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As the United States set a record of 441,278 new COVID-19 cases on Monday, the Centers for Disease Control and Prevention came out with a major revision.
The federal health agency revised its estimate of how extensive the omicron variant of COVID-19 is in the nation, deflating the previous alarming report that 73.2% of new cases in the week ending Dec. 18 were due to the omicron variant.
As it turns out, the new variant was actually only responsible for 22.5% of the new COVID cases for that particular week, a very significant 51% difference.
“There was a wide predictive interval posted in last week’s chart, in part because of the speed at which Omicron was increasing,” CDC spokesperson Jasmine Reed told Politico. “We had more data come in from that timeframe and there was a reduced proportion of Omicron.”
CDC’s estimate for the prevalence of Omicron last week dropped significantly from 73.2% w/ a 95% prediction interval of 34-94.9% down to 22.5% w/ a 95% prediction interval of 15.4-31.5%.
— David Lim (@davidalim) December 28, 2021
Omicron accounted for 58.6% of all new cases for the week ending Dec. 25, the CDC noted.
“CDC’s models have a range, and… we’re still seeing steady increase in the proportion of Omicron,” Reed told Fox News Digital. “In some regions in the country, Omicron accounts for ~ 90% or more of cases.”
Former Trump administration surgeon general Dr. Jerome Adams noted that a testing oddity known as the “S gene dropout” may be behind the discrepancy and then revision in numbers.
“A lot of people were seeing this S dropout on the tests even before they got the follow-up genetic testing, and so those samples were disproportionately more likely to be sent in for sequencing,” he told Fox News Digital.
Dr. Li Tang noted the “large uncertainty” when speaking to the news outlet.
“Earlier, they probably relied on a small number of available sequences. It should be also noted, although the confidence interval now is narrower, the range is still big, covering from 41.5% to 74%, suggesting large uncertainty,” said Tang, an associate faculty member at St. Jude Children’s Research Hospital.
The CDC explained the change in response to a question from Politico health reporter David Lim:
CDC just responded to my initial inquiry:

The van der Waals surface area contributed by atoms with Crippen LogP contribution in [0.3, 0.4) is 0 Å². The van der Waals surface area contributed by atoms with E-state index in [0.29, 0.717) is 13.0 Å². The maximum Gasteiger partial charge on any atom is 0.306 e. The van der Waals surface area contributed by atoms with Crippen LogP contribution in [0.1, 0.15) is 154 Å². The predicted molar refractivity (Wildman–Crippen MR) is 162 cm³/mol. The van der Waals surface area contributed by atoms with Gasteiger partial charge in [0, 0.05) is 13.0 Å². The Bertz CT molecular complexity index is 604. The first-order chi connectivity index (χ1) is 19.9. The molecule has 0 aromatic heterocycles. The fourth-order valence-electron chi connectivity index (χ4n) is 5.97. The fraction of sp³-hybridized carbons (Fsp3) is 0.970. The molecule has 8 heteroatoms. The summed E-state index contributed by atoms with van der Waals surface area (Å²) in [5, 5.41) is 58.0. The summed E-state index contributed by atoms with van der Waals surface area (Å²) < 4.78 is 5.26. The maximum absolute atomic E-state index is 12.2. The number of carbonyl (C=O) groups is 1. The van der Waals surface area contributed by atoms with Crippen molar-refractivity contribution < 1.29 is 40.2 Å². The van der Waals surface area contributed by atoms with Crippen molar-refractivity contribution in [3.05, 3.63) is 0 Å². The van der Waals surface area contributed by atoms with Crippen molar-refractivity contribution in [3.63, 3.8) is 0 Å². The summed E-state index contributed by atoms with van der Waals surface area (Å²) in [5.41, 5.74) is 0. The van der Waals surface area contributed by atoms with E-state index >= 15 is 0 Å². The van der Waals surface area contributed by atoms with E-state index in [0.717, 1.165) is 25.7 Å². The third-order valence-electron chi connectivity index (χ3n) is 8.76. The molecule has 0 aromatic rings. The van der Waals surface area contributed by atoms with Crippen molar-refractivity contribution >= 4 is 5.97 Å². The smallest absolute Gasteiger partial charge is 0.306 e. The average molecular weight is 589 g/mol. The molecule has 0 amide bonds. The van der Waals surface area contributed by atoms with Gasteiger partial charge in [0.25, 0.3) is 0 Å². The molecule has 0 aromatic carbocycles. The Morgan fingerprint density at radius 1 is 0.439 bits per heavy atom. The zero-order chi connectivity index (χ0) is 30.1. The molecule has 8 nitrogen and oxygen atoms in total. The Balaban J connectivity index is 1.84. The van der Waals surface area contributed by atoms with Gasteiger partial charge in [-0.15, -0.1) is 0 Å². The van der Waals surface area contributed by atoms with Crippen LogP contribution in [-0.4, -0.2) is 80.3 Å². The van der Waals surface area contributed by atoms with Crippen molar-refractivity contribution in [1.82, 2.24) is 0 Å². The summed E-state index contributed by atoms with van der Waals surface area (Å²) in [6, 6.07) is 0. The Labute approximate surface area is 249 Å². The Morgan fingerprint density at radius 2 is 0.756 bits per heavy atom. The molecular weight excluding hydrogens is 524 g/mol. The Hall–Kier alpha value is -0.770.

“There was a wide predictive interval posted in last week’s chart, in part because of the speed at which Omicron was increasing. We had more data come in from that timeframe and there was a reduced proportion of Omicron.” pic.twitter.com/kokHyYVCtb
— David Lim (@davidalim) December 28, 2021
Founder and editor-in-chief of FiveThirtyEight, Nate Silver, tweeted that “we have to assume the CDC’s method is crap and should be ignored going forward.”
“Setting aside the question of how the initial estimate was so inaccurate, if CDC’s new estimate of #Omicron prevalence is precise then it suggests that a good portion of the current hospitalizations we’re seeing from Covid may still be driven by Delta infections,” former Food and Drug Administration Commissioner Scott Gottlieb tweeted.
Others on Twitter reacted to the major CDC revision and the reason for the large number difference.
IMO newsrooms that published the 73% number on their front page should be doing a retrospective about how a number with a 95% confidence interval of 34-94% got such prominent play https://t.co/Ni05CGkK7C
— Simon Fondrie-Teitler (@varlogsimon) December 28, 2021
Why would people be expected to trust or have faith in the CDC when they get something so so so so wrong
— Dino1975 (@Dino11975) December 29, 2021
CDC “estimates”…. Seriously 😐 how can anyone still listen to these folks who have played an instrumental role leading this Society ruining project? When’s the accountability phase start? Asking for a planet?
— Ryan Kineshanko (@rhkshanko) December 28, 2021
That “omicron is 73% of U.S. infections” number, as only a few people pointed out at the time, was based on an incredibly imprecise CDC model. https://t.co/8uk7qu6vvy (I’m not knocking CDC for having such a model, worth a try, but we need to acknowledge when we don’t know things)
— Patrick Brennan (@ptbrennan11) December 28, 2021
Everyone realizes HHS stopped allocating monoclonal antibodies because of the initial incorrect data on omicron prevalence, right? Unbelievable. https://t.co/AkAfE7XnKi
— Anish Koka (@anish_koka) December 29, 2021
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